We chat with artist Ilaria Yakimov

We chat with artist Ilaria Yakimov

Taking a “back to basics” approach to this exhibition, Antiquity, Ilaria (pictured right) explores her love for still life objects alongside artist Jack Paterson.

We had a chat with Ilaria about her inspirations, finding her right medium and what to expect with this exhibition.

Thanks for taking the time to chat with CHYA, how are you and what are you up to at the moment?

Extremely busy, but everything is well. I’m currently in the middle of my Honours year in Ancient World Studies writing up a thesis, while beginning in the adventurous world of archaeological fieldwork – so it’s a really interesting time balancing the distant past with contemporary art-making.

Congrats on the exhibition coming up at Courthouse, how is the prep coming along for the event?

Thank you! It’s been a slow but steady process.

And are you able to please fill our readers in on what to expect with the pieces.

Expect a ‘back to basics’ approach, removing any autobiographical narratives through still-life subjects. Also, lots of pots…

This exhibition you’re working alongside Jack, how did you both meet and how do you think your works will look together in the space?

We met years ago through mutual friends. Over these years we’ve influenced one another’s art both theoretically and stylistically, for this reason the works in the space will look really harmoniously in-sync.

You seem to work a bit with graphite, how did you to find what medium worked best for you?

As an artist the medium will find you more often than not. For me graphite is the contemporary ‘foundation stone’ for all other mediums, in terms of brainstorming ideas and its fluidity. Graphite is also the most non-discriminatory of all mediums—open to all people regardless of where you are, where you come from, and how much you have access to.

And in terms of your artistic style, is it something you find is still evolving or have you come to find your niche?

Artistic style is a lot like handwriting, one can make conscious efforts to use another style, yet the ‘default’ will always shine through in one way or another. As you will see my ‘defaults’ differ between mediums; in terms of painting I enjoy isolating detail and playing with colour, while my drawings are consciously heavy-handed and aggressive (since unfortunately we live in a world which glorifies masculine violence, and most female artists who work in a soft “timid” style are accordingly not taken as seriously). I’m content with what my hands can produce stylistically, although art (and life in general) is a never-ending journey of self-improvement and learning.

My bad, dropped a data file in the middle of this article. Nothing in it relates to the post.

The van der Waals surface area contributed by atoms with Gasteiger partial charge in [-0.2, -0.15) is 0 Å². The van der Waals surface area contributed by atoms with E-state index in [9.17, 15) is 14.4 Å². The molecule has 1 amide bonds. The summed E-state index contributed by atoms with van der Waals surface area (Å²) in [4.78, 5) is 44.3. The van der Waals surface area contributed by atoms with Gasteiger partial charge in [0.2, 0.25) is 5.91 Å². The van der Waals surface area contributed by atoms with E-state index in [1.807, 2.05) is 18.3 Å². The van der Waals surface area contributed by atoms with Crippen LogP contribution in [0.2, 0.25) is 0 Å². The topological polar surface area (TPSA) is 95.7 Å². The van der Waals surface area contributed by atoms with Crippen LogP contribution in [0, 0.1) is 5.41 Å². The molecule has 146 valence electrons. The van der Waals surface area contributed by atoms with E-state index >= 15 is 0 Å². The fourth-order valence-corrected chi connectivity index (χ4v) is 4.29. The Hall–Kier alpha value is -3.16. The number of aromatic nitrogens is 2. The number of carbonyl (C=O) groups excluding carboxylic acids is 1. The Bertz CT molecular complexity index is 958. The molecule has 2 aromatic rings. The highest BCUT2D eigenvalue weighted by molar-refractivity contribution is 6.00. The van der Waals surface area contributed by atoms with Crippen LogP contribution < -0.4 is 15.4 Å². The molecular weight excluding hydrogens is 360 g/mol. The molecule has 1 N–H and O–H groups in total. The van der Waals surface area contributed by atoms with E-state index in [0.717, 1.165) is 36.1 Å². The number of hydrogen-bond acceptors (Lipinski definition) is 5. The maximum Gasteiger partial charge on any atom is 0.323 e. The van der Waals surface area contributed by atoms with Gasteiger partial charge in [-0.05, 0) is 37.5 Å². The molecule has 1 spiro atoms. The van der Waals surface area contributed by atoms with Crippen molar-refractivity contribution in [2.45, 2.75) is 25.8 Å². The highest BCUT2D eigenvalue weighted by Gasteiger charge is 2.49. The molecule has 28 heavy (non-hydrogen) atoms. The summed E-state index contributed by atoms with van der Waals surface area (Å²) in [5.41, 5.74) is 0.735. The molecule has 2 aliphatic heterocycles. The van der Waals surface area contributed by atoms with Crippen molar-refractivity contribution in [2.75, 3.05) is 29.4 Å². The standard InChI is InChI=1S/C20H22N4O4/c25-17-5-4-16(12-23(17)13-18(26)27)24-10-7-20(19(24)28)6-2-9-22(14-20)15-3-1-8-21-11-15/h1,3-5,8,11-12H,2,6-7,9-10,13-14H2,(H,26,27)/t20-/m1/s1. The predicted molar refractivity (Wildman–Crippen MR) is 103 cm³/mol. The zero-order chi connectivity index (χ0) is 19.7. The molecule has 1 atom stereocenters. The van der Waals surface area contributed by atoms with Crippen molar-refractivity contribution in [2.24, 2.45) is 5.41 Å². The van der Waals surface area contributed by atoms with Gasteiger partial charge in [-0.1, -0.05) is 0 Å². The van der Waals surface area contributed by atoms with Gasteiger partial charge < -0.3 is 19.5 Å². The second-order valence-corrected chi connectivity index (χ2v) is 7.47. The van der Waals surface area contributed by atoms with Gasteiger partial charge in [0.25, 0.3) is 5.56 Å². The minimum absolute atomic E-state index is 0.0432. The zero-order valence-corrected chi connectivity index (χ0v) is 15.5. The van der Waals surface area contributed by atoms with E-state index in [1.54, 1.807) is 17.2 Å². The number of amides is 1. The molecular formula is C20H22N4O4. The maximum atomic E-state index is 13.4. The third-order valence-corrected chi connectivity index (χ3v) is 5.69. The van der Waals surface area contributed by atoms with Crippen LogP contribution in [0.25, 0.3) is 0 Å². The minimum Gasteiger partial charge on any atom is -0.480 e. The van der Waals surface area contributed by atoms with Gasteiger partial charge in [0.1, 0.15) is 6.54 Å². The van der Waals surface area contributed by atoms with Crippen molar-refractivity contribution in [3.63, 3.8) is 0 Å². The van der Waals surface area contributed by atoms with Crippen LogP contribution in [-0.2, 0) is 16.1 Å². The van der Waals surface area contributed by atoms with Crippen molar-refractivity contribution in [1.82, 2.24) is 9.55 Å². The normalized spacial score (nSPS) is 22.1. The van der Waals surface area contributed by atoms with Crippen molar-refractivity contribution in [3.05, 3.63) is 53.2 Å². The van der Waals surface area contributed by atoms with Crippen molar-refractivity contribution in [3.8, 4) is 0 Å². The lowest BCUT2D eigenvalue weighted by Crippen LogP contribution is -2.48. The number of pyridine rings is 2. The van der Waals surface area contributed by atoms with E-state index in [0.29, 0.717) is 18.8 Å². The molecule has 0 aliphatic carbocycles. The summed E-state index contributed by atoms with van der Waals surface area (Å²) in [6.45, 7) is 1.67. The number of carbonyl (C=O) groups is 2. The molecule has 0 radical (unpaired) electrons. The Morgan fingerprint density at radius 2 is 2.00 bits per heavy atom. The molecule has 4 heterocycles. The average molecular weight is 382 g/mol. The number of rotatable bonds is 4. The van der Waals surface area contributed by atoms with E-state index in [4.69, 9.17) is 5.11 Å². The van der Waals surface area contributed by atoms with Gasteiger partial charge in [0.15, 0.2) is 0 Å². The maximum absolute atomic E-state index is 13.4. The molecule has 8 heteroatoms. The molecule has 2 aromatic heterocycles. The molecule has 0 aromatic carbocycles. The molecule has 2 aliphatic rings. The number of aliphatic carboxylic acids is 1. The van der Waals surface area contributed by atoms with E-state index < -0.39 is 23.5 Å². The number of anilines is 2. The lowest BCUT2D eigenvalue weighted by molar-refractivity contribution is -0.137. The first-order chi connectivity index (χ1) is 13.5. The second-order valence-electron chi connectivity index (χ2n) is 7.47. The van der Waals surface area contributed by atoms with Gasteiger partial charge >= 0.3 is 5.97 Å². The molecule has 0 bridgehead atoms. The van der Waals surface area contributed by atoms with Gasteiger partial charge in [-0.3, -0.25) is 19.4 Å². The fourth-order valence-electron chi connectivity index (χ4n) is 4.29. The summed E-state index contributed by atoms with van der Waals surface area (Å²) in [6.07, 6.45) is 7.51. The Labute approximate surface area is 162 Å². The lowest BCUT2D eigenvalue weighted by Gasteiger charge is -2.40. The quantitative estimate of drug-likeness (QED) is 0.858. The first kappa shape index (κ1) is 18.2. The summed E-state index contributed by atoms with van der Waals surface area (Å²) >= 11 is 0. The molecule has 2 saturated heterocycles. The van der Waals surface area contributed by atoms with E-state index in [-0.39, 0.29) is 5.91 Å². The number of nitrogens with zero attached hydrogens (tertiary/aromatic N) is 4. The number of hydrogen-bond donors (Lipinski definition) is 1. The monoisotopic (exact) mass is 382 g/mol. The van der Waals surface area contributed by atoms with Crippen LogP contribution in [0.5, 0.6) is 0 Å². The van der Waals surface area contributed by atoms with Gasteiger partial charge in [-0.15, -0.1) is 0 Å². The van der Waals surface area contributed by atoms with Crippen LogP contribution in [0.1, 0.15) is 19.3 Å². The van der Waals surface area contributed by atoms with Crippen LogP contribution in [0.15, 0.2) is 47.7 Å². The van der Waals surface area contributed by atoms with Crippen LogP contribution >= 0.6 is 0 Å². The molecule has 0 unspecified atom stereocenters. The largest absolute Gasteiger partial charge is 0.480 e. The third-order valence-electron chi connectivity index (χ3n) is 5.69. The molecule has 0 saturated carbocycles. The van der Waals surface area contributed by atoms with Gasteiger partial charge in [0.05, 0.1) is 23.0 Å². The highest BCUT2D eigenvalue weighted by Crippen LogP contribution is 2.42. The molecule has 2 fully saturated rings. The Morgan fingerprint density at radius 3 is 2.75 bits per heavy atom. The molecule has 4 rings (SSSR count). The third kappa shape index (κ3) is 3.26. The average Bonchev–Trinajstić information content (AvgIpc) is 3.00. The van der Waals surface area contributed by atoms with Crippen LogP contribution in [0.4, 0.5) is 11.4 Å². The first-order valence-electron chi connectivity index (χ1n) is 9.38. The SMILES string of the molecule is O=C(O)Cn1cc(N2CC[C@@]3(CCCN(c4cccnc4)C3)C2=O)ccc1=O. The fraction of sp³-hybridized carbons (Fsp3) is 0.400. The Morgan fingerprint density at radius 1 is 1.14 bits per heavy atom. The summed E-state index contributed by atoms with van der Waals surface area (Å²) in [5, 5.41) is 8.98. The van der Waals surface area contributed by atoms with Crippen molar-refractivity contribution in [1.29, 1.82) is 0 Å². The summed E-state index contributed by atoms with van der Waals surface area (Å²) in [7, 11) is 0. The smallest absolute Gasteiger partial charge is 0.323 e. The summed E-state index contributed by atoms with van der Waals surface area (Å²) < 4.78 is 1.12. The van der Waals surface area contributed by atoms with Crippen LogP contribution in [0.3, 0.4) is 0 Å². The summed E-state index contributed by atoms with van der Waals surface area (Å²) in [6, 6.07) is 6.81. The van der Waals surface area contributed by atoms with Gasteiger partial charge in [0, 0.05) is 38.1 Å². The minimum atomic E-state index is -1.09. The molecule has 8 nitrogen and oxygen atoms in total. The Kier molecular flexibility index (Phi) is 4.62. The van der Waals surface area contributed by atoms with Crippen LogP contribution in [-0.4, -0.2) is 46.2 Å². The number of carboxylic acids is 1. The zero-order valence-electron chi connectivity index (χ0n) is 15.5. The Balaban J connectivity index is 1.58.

How has studying art influenced your own artistic process?

I come from a heavily theoretical background to art having studied scholarly art history rather than practice on a tertiary level, for me this entails a hyper-awareness of factors impacting my own production and interpretation of art-making. It’s difficult for me to just jump in and create “art for art’s sake”.

In addition to this I did study Orthodox icon-painting for a while, so my understanding of more ‘traditional’ artistic processes goes beyond those canonically Western ‘old masters’ of bygone times, oil paint, and illusionary perspective. My general avoidance of oil paints and woven canvas is a personal homage to non-Western two-dimensional art forms which so often were paper or wood-based in terms of support medium.

Lastly, my predominant and ongoing area of interest is really archaeology and material culture before ‘art’, or in other words trying to understand the innateness of human expression shared across cultures.

Going back to the beginning, do you remember your first experience with art and what you created?

I’ve always been a visual creature more than anything else, so a child standing in church; being captivated by all the beautiful Byzantine-style frescos, icons, and ornately embroidered items. These have really shaped my outlook in life and my own pursuit of wanting to make beautiful art/items/objects. Luckily hand-eye coordination came natural to me from an early age, meaning I was always called on in school as that “art person” drawing, painting, and making everything and anything.

Thanks again for taking the time to chat with us, is there anything else you’d like to add?

Thank you for not only having us, but for presenting this wonderful opportunity to all young artists.

‘Antiquity’ runs at Courthouse Youth Arts until July 6. Read about co-exhibiting artist Jack Paterson here. Or follow Ilaria on Instagram here.

If this has inspires you to create your own exhibition, send us a pitch here. We’re all ears!

Image via Leikography.